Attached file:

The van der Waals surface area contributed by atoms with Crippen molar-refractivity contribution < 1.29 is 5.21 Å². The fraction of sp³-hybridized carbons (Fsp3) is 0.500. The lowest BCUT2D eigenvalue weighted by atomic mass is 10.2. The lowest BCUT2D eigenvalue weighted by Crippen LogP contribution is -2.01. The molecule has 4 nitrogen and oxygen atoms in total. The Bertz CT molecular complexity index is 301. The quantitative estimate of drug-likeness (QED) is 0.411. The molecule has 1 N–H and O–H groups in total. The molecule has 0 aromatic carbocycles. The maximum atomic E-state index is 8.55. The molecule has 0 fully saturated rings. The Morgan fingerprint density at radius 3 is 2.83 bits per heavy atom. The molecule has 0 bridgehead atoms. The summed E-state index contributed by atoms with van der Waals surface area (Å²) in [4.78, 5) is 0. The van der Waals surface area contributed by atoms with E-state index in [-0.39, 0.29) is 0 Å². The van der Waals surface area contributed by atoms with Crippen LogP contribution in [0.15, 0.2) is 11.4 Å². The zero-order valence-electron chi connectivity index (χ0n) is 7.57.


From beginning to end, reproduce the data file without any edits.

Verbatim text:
The van der Waals surface area contributed by atoms with Crippen molar-refractivity contribution < 1.29 is 5.21 Å². The fraction of sp³-hybridized carbons (Fsp3) is 0.500. The lowest BCUT2D eigenvalue weighted by atomic mass is 10.2. The lowest BCUT2D eigenvalue weighted by Crippen LogP contribution is -2.01. The molecule has 4 nitrogen and oxygen atoms in total. The Bertz CT molecular complexity index is 301. The quantitative estimate of drug-likeness (QED) is 0.411. The molecule has 1 N–H and O–H groups in total. The molecule has 0 aromatic carbocycles. The maximum atomic E-state index is 8.55. The molecule has 0 fully saturated rings. The Morgan fingerprint density at radius 3 is 2.83 bits per heavy atom. The molecule has 0 bridgehead atoms. The summed E-state index contributed by atoms with van der Waals surface area (Å²) in [4.78, 5) is 0. The van der Waals surface area contributed by atoms with E-state index in [-0.39, 0.29) is 0 Å². The van der Waals surface area contributed by atoms with Crippen LogP contribution in [0.15, 0.2) is 11.4 Å². The zero-order valence-electron chi connectivity index (χ0n) is 7.57.